Changing a tyre can be done by yourself, however, this must be carried out safely and if there is any doubt in your mind that you are unsure what to do or don’t feel confident enough, it is always best for it to be done by a professional.
Before getting into changing the tyre, it is important to make sure you have stopped in a safe place to be able to do this. Make sure to leave your hazard lights on when you park so it is clear to other drivers that you have stopped because of a problem.
- Wrench – to remove the wheel nuts
- Jack – to lift the car off the ground
- Wheel chock – this will stop the car from rolling
- Wheel nut key – this is needed if locking nuts are fitted
- Car handbook – for reference
It is advisable to always carry this equipment in the boot of your car along with a spare tyre so you are prepared if the situation arises where you may need to change a tyre.
10 simple steps to changing a tyre
- Prepare the car – Make sure to apply the handbrake, remove all passengers from the vehicle and take the spare wheels and necessary tools out of the boot.
- Position the wheel chocks – Position the chock on the opposite wheel to the one with the puncture (bricks or large rocks can be used as an alternative to chocks).
- Loosen the wheel nuts – Turn the wheel wrench anti-clockwise and loosen the nuts to a point where they can be turned by hand (this is easier and safer to do whilst the car is on the ground).
- Jack the car up – All cars have dedicated jacking points in which these can be found in your car handbook. Try to position the jack at the side of the car, close to the punctured wheel and place a small plank of wood under the jack in order to keep it stable. Next, slowly begin to raise the car until the flat tyre is 10-15cm off the ground.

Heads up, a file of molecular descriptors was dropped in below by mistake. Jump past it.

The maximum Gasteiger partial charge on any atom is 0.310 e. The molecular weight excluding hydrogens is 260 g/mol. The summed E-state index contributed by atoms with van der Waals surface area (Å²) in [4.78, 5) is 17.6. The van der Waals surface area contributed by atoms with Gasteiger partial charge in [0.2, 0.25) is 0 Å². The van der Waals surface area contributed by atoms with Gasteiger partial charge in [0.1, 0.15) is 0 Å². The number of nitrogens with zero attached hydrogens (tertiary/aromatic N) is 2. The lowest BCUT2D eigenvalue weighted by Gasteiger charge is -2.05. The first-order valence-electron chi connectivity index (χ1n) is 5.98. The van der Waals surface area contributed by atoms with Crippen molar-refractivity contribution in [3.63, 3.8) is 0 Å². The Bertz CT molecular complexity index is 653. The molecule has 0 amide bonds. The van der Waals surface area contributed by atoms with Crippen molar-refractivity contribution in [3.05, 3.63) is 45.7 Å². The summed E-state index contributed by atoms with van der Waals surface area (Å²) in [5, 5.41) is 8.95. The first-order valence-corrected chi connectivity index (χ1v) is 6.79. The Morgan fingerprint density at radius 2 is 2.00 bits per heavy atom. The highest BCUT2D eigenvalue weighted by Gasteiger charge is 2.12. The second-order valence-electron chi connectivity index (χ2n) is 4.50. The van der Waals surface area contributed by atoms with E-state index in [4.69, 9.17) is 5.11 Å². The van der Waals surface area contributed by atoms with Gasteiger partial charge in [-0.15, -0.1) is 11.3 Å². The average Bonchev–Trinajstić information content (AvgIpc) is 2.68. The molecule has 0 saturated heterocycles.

- Remove the flat tyre – Completely loosen and remove the wheel nuts, then gently pull the tyre towards you until it comes free from the car and place it flat on the ground.
- Mount the spare wheel – Slide the spare wheel in line with the wheel nut slots and replace the wheel nuts, tightening them by hand.
- Lower the car and tighten the bolts – Use the jack to lower the car slightly, so that the spare tyre is in contact with the ground and use the wrench to fully tighten the wheel nuts.
- Fully lower the car – Bring the car fully down and remove the jack.
- Check the spare tyre pressure – If you have a tyre pressure gauge, use it to make sure the tyre is fully inflated or alternatively, drive to a petrol station and use the gauge there.
- Take your punctured tyre for repair – Visit a garage or tyre fitter at the first opportunity and give them your punctured wheel so that they can advise you on whether to repair or replace it.
Are winter tyres worth it?
The answer to this question is dependent upon the type of vehicle as perhaps these are more suitable for high-performance vehicles.
Advantages of winter tyres:
- They are designed with different treads and grooves to offer greater traction on different road surfaces, such as snowy, icy and wet surfaces.
- They are made to remain flexible when temperatures drop to ensure road safety at all times.
- Winter tyres can reduce braking distance by up to 11 metres in icy conditions.
Disadvantages of winter tyres:
- Extreme cold conditions do not last for long periods so winter tyres will need to be changed back to standard tyres after winter.
- Changing tyres back and forth can be costly.
- The removal of Winter tyres can cause a storage problem.
Tyres from Bristol Street Motors